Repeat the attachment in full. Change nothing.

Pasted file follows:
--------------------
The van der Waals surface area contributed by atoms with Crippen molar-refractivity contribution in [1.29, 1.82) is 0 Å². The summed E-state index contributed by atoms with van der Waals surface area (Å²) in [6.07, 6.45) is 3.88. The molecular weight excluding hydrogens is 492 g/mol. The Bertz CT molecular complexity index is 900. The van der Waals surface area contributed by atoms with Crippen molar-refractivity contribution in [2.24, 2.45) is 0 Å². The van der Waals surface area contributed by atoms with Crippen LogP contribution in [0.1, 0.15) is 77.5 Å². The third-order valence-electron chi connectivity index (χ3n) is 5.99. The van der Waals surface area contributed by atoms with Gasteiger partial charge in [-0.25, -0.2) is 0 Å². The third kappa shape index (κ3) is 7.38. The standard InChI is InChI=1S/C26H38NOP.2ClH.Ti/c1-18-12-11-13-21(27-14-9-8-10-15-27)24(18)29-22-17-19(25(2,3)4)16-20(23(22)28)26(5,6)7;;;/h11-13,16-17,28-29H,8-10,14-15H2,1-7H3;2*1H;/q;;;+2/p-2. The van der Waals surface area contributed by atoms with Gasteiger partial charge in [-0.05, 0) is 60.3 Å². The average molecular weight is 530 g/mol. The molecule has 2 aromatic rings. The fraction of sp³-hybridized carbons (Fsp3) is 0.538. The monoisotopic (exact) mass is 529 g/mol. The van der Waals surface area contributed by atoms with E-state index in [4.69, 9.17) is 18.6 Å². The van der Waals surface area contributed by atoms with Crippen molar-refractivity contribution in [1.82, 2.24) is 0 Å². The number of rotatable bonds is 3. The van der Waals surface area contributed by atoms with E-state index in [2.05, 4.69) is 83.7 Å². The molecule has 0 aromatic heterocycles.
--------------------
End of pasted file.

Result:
The van der Waals surface area contributed by atoms with Crippen molar-refractivity contribution in [1.29, 1.82) is 0 Å². The summed E-state index contributed by atoms with van der Waals surface area (Å²) in [6.07, 6.45) is 3.88. The molecular weight excluding hydrogens is 492 g/mol. The Bertz CT molecular complexity index is 900. The van der Waals surface area contributed by atoms with Crippen molar-refractivity contribution in [2.24, 2.45) is 0 Å². The van der Waals surface area contributed by atoms with Crippen LogP contribution in [0.1, 0.15) is 77.5 Å². The third-order valence-electron chi connectivity index (χ3n) is 5.99. The van der Waals surface area contributed by atoms with Gasteiger partial charge in [-0.25, -0.2) is 0 Å². The third kappa shape index (κ3) is 7.38. The standard InChI is InChI=1S/C26H38NOP.2ClH.Ti/c1-18-12-11-13-21(27-14-9-8-10-15-27)24(18)29-22-17-19(25(2,3)4)16-20(23(22)28)26(5,6)7;;;/h11-13,16-17,28-29H,8-10,14-15H2,1-7H3;2*1H;/q;;;+2/p-2. The van der Waals surface area contributed by atoms with Gasteiger partial charge in [-0.05, 0) is 60.3 Å². The average molecular weight is 530 g/mol. The molecule has 2 aromatic rings. The fraction of sp³-hybridized carbons (Fsp3) is 0.538. The monoisotopic (exact) mass is 529 g/mol. The van der Waals surface area contributed by atoms with E-state index in [4.69, 9.17) is 18.6 Å². The van der Waals surface area contributed by atoms with Crippen molar-refractivity contribution in [1.82, 2.24) is 0 Å². The number of rotatable bonds is 3. The van der Waals surface area contributed by atoms with E-state index in [2.05, 4.69) is 83.7 Å². The molecule has 0 aromatic heterocycles.